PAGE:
I must turn to the genealogist’s affidavit. It is not quite clear from her evidence as to whether she approached the matter by taking the children begotten by each of the four propositi and then going through the stocks…A pedigree or family tree would have assisted considerably in following what she has done

As experienced probate genealogists, we always work with family trees to consider and analyse our work.  It is our preference and practise that all collated, genealogical data and reports are provided to our clients with an accompanying family tree in digital and hard copy form. There is nothing quite like a visual reference which gives context and ease to navigating a family tree, especially a complex one to compliment and support the formal report on the research and findings.

Charlotte Schaefer, is Worthington Clark’s Research Team Manager and a Professional Probate Genealogist. She undertakes forensic probate genealogy work for the legal profession, private and public trustees. This includes expert probate genealogy research for intestacy cases and identifying and tracing missing beneficiaries and executors. If you need this kind of expert assistance, call Charlotte on 02 9460 3922 or email help@worthingtonclark.com

 

LOST & FOUND SEPTEMBER 2014

 

WHEN BENEFICIARIES GO AWOL

In this article, Worthington Clark’s Genealogy Lawyer, Charlotte Schaefer offers her knowledge and experience on Probate Genealogy – a forensic investigation tool for legal purposes.

When beneficiaries go AWOL – An Executor’s dilemma.

A quick and efficient administration of the estate is the ideal scenario for all families grieving a loved one. It is not uncommon to have a large number of beneficiaries in an estate and most of the time it proceeds without difficulty as the family remain in contact with one another.

Problems can arise when families have grown apart and lost track of each other. Executors can find themselves in quite a predicament when expectant beneficiaries remain unsatisfied because other beneficiaries cannot be found and the estate cannot be distributed.  The process can drag out and end up in the too hard basket with identified beneficiaries becoming increasingly frustrated.

The source of the anxiety for the Executor is the question of what happens if the estate is administered without regard to the missing beneficiaries and then a missing beneficiary emerges to claim their share. In such circumstances, it remains open for that beneficiary to seek compensation from the Executor to the value of what they would have received had the Executor made the distribution as directed under the will.

While efforts of the Executor to locate missing beneficiaries may assist them later to defend their actions, what constitutes enough “effort” to support a defence that the Executor did everything in their power to locate the beneficiary?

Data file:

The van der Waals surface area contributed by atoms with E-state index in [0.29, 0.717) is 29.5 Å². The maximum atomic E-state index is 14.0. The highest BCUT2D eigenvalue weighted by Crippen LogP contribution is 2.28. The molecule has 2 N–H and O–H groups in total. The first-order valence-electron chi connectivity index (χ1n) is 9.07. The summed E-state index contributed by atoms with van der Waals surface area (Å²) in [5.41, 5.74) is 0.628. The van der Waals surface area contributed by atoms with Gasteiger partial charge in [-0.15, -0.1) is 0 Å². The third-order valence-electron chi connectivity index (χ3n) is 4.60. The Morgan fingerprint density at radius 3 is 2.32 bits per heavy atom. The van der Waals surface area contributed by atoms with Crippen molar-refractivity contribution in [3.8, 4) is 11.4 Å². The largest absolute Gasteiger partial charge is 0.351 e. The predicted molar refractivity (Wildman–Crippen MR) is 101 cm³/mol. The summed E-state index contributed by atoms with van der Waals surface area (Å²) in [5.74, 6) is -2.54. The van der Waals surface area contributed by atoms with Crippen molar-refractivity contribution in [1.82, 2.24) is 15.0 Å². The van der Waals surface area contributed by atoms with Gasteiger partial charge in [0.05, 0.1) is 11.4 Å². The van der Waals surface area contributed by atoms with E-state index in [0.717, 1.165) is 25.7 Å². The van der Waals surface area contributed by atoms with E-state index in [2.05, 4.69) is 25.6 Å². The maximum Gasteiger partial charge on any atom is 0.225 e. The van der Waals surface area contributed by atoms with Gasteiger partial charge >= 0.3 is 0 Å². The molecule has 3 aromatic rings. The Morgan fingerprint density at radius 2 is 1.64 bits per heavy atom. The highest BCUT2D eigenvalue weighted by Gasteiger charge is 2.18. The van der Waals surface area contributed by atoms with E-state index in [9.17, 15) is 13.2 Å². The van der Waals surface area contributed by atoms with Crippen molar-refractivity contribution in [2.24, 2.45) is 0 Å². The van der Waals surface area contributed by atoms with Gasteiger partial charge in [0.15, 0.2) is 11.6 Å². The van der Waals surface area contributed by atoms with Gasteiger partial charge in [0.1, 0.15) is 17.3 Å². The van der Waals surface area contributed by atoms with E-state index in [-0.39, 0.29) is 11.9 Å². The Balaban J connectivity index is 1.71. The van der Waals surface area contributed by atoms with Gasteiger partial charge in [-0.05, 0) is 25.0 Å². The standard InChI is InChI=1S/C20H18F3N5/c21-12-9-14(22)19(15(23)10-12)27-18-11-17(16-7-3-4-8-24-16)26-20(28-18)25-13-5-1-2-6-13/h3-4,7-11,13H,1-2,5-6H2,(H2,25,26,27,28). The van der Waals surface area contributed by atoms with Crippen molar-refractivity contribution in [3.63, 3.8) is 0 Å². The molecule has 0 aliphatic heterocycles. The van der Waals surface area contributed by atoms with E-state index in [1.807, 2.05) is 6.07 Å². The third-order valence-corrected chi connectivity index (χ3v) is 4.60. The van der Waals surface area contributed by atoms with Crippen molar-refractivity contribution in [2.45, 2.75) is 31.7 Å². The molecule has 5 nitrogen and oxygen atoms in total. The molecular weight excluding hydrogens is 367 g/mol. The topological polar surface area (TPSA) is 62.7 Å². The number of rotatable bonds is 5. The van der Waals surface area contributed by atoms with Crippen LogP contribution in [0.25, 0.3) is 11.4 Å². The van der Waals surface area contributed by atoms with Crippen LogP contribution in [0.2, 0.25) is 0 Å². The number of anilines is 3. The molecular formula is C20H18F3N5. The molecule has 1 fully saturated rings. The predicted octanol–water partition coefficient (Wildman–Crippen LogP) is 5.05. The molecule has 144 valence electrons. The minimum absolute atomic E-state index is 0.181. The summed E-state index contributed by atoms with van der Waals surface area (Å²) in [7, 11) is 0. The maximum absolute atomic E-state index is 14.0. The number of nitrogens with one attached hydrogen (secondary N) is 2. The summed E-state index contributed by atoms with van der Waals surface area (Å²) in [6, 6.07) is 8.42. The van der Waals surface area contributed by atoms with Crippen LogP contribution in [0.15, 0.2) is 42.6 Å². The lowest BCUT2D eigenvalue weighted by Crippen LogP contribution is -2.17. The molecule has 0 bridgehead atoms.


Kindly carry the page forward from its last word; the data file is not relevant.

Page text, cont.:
In a recent case, a Sydney lawyer had located 12 of the 15 nieces and nephews of the deceased named in the will. Three brothers, sons of the brother of the deceased, could not be found and other family members had no idea where they were. Despite engaging the services of a private investigator the brothers remained elusive. As well as acting in the estate, the lawyer was one of the executors. The question for him was, had he done enough?

Still ruminating on his dilemma, he came upon and quickly engaged the probate genealogy division of Worthington Clark whose specialty expert genealogy services includes tracing missing beneficiaries. Within two weeks the men were found and in contact with the Sydney lawyer who, to his and the other beneficiaries great relief, could proceed to distribute the estate to all beneficiaries named under the will.

Charlotte Schaefer, Genealogy Lawyer from Worthington Clark who solved this case explains how the forensics of tracing families can be complicated and requires analytical, lateral and strategic thinking. Typically locating women is more challenging because they often marry, but there are infinite scenarios of the diaspora of families that lead to situations where beneficiaries cannot be found regardless of gender. In this case, the brother of the deceased had died 40 years prior, the family had grown apart and the mother remarried. Two of the three brothers had taken their stepfather’s surname.

While there is no guarantee of the desired outcome, engaging an expert in this specialised area is arguably the best way to demonstrate due diligence as an Executor searching for missing beneficiaries.

Charlotte Schaefer, Worthington Clark’s in-house Genealogy Lawyer, undertakes forensic probate genealogy work for the legal profession as well as public and private trustees. This includes expert probate genealogy research and evidence to trace and prove the legitimate kinship of heirs in intestacy cases and tracing missing beneficiaries and executors. If you need this kind of expert assistance, call Charlotte on 02 9460 3922 or email help@worthingtonclark.com

 

 

LOST & FOUND AUGUST 2014

 

THE SOLUTION TO PARTIAL INTESTACIES

In this article, Worthington Clark’s Genealogy Lawyer, Charlotte Schaefer offers her knowledge and experience on Probate Genealogy – a forensic investigation tool for legal purposes.

Court requires affidavit of genealogy to grant probate for partial intestacy.

When a Sydney Lawyer recently discovered he had a partial intestacy problem, he was stumped. The NSW probate registry had requisitioned him about the $200,000 component of the estate that was effectively intestate. The beneficiary named to receive the gift under the will had died and there was no contingency, so the gift lapsed.

For a few months, he put the estate in the too hard basket. Complicating matters was the fact that the lawyer was also the Executor. Other beneficiaries were in touch with him and keen for the estate to be administered but there was no way around the fact that the requisition needed answering, but how? The deceased, his former client for whom he had drawn up the will, was an elderly lady with no spouse, no issue and no living siblings. The bulk of the estate had been left to charitable organisations.

Eventually he was referred to Charlotte Schaefer, Genealogy Lawyer at Worthington Clark. Charlotte describes ‘this was a case requiring a forensic genealogical research exercise within the statutory order provided by the Succession Act 2006 (NSW). The scale of this exercise was significant. The maternal grandfather had married twice and fathered sixteen children! This converted to 42 first cousins on that side of the family. While the paternal grandparents had only had nine children, this converted into 21 first cousins, a grand total of 63 first cousins!’